Imagine that merchants from two different countries-let us say the United States and France-enter into a contract. What law governs their transnational business transaction? One possibility is the law of some country- for instance, the law of the country of which one of the merchants is a citizen, or perhaps the law of a third country that both merchants have selected. Alternatively, their contract could be governed by a distinctive body of international business law that is not tied to any single nation-state. Such a body of law has been variously dubbed the "new law merchant" and "modern lex mercatoria" by many of its contemporary proponents. Though a rose by any other name may still be a rose, the moniker lex mercatoria has proven to be of particular significance within the scholarly community. One group of scholars has claimed that a distinctive body of merchant law known as lex mercatoria dates back to the middle ages, if not to Roman times. This distinguished historical pedigree has been used to bolster the case for the new law merchant. Others have challenged the linkage between the new law merchant and the lex mercatoria of old by arguing that there is no historical evidence that there ever was a law merchant. If true, this would mean that there is no precedent with which the new law merchant can ally itself. [CONT]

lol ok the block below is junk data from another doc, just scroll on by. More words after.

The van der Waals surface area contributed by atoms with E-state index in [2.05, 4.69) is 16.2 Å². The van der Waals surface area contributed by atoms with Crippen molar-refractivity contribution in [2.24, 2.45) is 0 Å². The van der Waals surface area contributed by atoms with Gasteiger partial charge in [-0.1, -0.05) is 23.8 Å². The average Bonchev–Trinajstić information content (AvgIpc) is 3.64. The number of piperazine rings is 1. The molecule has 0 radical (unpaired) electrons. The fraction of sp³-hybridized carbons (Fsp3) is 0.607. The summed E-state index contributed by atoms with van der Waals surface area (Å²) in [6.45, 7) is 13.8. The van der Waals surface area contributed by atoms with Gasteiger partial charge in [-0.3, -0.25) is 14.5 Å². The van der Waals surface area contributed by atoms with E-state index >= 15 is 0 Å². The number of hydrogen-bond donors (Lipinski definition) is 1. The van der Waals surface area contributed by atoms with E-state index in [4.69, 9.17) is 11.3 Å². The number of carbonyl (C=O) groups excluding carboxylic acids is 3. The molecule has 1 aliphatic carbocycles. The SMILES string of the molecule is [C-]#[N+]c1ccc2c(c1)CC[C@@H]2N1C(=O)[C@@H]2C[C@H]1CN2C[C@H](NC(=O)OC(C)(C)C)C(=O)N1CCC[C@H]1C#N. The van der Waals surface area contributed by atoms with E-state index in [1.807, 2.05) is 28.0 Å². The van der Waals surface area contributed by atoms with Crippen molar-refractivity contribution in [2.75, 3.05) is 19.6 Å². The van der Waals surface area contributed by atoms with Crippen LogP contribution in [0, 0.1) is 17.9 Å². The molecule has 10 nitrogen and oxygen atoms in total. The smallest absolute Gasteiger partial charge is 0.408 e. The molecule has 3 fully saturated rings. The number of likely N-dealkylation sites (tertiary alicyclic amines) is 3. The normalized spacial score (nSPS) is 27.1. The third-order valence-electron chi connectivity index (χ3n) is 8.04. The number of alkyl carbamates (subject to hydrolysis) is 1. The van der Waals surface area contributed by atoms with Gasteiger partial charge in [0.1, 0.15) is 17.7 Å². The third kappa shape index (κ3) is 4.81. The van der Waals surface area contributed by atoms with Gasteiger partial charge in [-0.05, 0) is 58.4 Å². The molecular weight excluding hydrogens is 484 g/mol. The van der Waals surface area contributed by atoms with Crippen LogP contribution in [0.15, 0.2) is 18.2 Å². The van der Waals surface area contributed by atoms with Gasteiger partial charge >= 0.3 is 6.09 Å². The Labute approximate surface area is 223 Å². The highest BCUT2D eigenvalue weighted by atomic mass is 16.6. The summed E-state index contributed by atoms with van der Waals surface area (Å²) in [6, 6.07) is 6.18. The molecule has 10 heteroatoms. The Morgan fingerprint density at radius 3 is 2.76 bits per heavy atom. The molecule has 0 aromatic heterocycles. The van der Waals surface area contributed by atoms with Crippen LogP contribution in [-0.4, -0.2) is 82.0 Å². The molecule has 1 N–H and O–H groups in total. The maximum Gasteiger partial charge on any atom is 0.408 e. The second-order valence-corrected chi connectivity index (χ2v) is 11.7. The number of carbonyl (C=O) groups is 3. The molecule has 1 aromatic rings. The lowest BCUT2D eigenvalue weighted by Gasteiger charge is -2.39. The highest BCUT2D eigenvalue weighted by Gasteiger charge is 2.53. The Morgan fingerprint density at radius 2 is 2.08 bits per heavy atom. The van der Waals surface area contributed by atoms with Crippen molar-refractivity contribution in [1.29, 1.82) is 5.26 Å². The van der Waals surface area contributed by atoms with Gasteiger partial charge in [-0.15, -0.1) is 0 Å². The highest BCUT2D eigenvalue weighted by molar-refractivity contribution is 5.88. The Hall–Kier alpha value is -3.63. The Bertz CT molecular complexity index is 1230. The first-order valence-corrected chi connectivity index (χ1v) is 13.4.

Rosen, Mark D.
"Do Codification and Private International Law Leave Room for a New Law Merchant?,"
Chicago Journal of International Law:
1, Article 8.
Available at: http://chicagounbound.uchicago.edu/cjil/vol5/iss1/8